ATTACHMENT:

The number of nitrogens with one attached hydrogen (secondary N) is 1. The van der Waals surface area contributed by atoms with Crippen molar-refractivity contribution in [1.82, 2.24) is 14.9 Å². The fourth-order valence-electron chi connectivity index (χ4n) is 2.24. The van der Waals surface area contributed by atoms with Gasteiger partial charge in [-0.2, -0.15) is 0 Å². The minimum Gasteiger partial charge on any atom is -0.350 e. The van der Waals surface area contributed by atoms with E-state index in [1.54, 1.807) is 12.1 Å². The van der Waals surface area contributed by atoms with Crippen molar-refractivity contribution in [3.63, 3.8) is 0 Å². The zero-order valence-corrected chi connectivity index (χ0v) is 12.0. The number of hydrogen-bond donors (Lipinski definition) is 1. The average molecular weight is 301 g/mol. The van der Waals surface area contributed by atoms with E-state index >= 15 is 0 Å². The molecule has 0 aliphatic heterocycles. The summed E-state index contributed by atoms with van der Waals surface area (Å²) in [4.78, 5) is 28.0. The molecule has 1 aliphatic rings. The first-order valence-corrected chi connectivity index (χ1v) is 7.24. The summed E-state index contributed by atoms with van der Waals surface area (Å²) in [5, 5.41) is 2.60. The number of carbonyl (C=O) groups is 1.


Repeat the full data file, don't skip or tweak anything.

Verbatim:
The number of nitrogens with one attached hydrogen (secondary N) is 1. The van der Waals surface area contributed by atoms with Crippen molar-refractivity contribution in [1.82, 2.24) is 14.9 Å². The fourth-order valence-electron chi connectivity index (χ4n) is 2.24. The van der Waals surface area contributed by atoms with Gasteiger partial charge in [-0.2, -0.15) is 0 Å². The minimum Gasteiger partial charge on any atom is -0.350 e. The van der Waals surface area contributed by atoms with E-state index in [1.54, 1.807) is 12.1 Å². The van der Waals surface area contributed by atoms with Crippen molar-refractivity contribution in [3.63, 3.8) is 0 Å². The zero-order valence-corrected chi connectivity index (χ0v) is 12.0. The number of hydrogen-bond donors (Lipinski definition) is 1. The average molecular weight is 301 g/mol. The van der Waals surface area contributed by atoms with E-state index >= 15 is 0 Å². The molecule has 0 aliphatic heterocycles. The summed E-state index contributed by atoms with van der Waals surface area (Å²) in [4.78, 5) is 28.0. The molecule has 1 aliphatic rings. The first-order valence-corrected chi connectivity index (χ1v) is 7.24. The summed E-state index contributed by atoms with van der Waals surface area (Å²) in [5, 5.41) is 2.60. The number of carbonyl (C=O) groups is 1.